Vertebroplasty | Spine | Loyola Medicine

Vertebroplasty

Minimally Invasive Surgical Technique to Treat Spine Fractures

Vertebroplasty is a type of vertebral augmentation surgery used to treat a spine fracture caused by a compression. At Loyola Medicine, orthopaedic surgeons, neurologists and neurosurgeons work together as an integrated team to find the best treatment options for patients suffering from spine fractures.

Spinal compression fractures can have a devastating impact on patients. They can lead to nerve damage, back pain, loss of height, a stooped posture or trouble walking. In extreme cases, patients are confined to bed. A spine fracture might be caused by trauma to the back, bone tumors or damage from osteoporosis. Symptoms include:

  • Numbness or tingling
  • Pain in the middle or lower back
  • Unexplained weight loss
  • Urinary incontinence or urinary retention
  • Weakness

In a vertebroplasty procedure, your Loyola surgeon uses a fluoroscope to guide a needle under your skin to the site of the fracture in your vertebra (spine bone). A quick-hardening cement is injected through the needle into the fracture, stabilizing the vertebra and providing pain relief. 

The procedure is similar to a kyphoplasty, in which a balloon is placed inside the fracture and gently inflated make a space in the vertebra. The cement is injected slowly through the needle. A vertebroplasty is generally recommended for patients who have had more recent spinal fractures.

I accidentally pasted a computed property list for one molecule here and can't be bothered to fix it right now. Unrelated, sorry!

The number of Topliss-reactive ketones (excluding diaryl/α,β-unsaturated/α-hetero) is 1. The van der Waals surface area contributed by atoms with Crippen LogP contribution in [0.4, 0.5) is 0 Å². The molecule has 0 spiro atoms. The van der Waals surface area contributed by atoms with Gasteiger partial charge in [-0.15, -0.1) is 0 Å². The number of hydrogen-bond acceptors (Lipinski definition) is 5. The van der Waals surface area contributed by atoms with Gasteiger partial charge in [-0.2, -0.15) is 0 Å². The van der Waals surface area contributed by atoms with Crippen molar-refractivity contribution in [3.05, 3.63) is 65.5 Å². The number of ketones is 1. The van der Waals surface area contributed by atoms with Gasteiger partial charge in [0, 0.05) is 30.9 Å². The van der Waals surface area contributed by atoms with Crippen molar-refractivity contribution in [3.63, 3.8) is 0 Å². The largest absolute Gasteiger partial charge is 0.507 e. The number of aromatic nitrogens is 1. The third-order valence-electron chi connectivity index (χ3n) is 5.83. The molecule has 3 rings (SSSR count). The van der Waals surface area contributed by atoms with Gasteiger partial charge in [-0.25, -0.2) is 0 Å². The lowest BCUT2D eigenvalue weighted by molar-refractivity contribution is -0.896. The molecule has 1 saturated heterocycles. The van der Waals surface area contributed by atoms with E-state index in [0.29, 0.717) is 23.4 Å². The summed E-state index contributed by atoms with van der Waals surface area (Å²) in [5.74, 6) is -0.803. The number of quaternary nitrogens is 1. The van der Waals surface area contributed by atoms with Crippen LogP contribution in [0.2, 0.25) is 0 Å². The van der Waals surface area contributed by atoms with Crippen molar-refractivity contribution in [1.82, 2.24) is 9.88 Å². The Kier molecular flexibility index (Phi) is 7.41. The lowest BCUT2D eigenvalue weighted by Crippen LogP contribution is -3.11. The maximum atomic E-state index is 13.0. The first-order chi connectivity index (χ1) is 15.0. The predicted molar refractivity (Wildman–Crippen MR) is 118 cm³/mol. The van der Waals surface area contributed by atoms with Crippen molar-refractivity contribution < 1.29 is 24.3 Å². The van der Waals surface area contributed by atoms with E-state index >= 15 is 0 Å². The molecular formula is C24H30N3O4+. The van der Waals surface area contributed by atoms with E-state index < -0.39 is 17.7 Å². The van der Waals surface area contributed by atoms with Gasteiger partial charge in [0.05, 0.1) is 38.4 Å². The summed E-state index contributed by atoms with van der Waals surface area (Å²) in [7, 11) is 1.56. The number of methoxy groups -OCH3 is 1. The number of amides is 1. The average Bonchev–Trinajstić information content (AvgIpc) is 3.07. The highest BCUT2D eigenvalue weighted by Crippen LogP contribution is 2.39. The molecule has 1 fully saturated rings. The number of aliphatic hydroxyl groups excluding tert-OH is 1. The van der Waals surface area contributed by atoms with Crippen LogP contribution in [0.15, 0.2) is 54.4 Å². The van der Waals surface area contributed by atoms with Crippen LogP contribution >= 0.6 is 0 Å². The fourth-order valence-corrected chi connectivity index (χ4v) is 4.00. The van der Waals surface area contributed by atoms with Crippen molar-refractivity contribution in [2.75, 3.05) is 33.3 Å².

Why Choose Loyola for Vertebroplasty?

Loyola’s spinal surgeons work closely with interventional radiologists and pain control specialists to provide compassionate, quality care. Spine surgery requires work on some of the smallest and most delicate parts of the body. In these cases, it is crucial to choose an experienced surgical team who specializes in spinal procedures. At Loyola, you will be cared for by an orthopaedic spine specialist who provides the most advanced treatment options using the latest technology. 

Loyola uses advanced intraoperative imaging, allowing surgeons to use CT (computed tomography) and MRI (magnetic resonance imaging) technology to capture detailed 3D pictures of your spine during surgery. 

Loyola is one of only a few centers in the United States performing vertebroplasty. As a result of the procedure, patients experience relief from severe chronic back pain without the need for narcotic medications or major back surgery.

What to Expect During Vertebroplasty

A vertebroplasty is a minimally invasive procedure performed in a hospital or outpatient clinic. You will receive local anesthesia or general anesthesia (in which you will be asleep for the entire procedure). You will lie face down and your doctor will put a needle through your skin and into your spine. Using high pressure, a bone cement is injected through the needle into the space, restoring the shape of the bone. 

This procedure frequently gives patients relief from pain related to a compression fracture. The procedure itself takes less than hour, although it may take longer if you are having multiple vertebrae treated. You likely will be able to go home on the day of surgery, but you should not drive home. You will be able to return to your regular activities after about 24 hours but will need to avoid heavy lifting and strenuous activity for several weeks.

What are the Risks of Vertebroplasty?

Your Loyola surgeon will discuss the risks and benefits of any surgical treatment plan with you prior to surgery. The risks of vertebroplasty include nerve damage, spinal cord injury or compression, infection, vein thrombosis and blood clots. Loyola’s spine surgeons are highly skilled and are recognized for superior patient outcomes and will work to prevent any surgical complications.